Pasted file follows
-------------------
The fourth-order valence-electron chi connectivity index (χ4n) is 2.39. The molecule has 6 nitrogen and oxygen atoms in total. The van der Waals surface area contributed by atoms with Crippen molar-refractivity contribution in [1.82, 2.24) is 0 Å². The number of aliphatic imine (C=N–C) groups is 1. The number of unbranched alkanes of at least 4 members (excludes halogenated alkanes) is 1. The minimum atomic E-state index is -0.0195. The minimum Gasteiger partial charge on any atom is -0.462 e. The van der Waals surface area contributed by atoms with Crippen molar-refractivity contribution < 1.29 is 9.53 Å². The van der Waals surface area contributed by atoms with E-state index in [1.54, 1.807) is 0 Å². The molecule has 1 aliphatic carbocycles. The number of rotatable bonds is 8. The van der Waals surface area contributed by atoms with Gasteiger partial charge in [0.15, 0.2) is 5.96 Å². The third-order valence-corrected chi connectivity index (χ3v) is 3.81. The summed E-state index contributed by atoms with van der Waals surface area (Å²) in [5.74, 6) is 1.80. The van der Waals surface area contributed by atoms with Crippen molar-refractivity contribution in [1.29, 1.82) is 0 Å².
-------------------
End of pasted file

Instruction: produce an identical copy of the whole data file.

The fourth-order valence-electron chi connectivity index (χ4n) is 2.39. The molecule has 6 nitrogen and oxygen atoms in total. The van der Waals surface area contributed by atoms with Crippen molar-refractivity contribution in [1.82, 2.24) is 0 Å². The number of aliphatic imine (C=N–C) groups is 1. The number of unbranched alkanes of at least 4 members (excludes halogenated alkanes) is 1. The minimum atomic E-state index is -0.0195. The minimum Gasteiger partial charge on any atom is -0.462 e. The van der Waals surface area contributed by atoms with Crippen molar-refractivity contribution < 1.29 is 9.53 Å². The van der Waals surface area contributed by atoms with E-state index in [1.54, 1.807) is 0 Å². The molecule has 1 aliphatic carbocycles. The number of rotatable bonds is 8. The van der Waals surface area contributed by atoms with Gasteiger partial charge in [0.15, 0.2) is 5.96 Å². The third-order valence-corrected chi connectivity index (χ3v) is 3.81. The summed E-state index contributed by atoms with van der Waals surface area (Å²) in [5.74, 6) is 1.80. The van der Waals surface area contributed by atoms with Crippen molar-refractivity contribution in [1.29, 1.82) is 0 Å².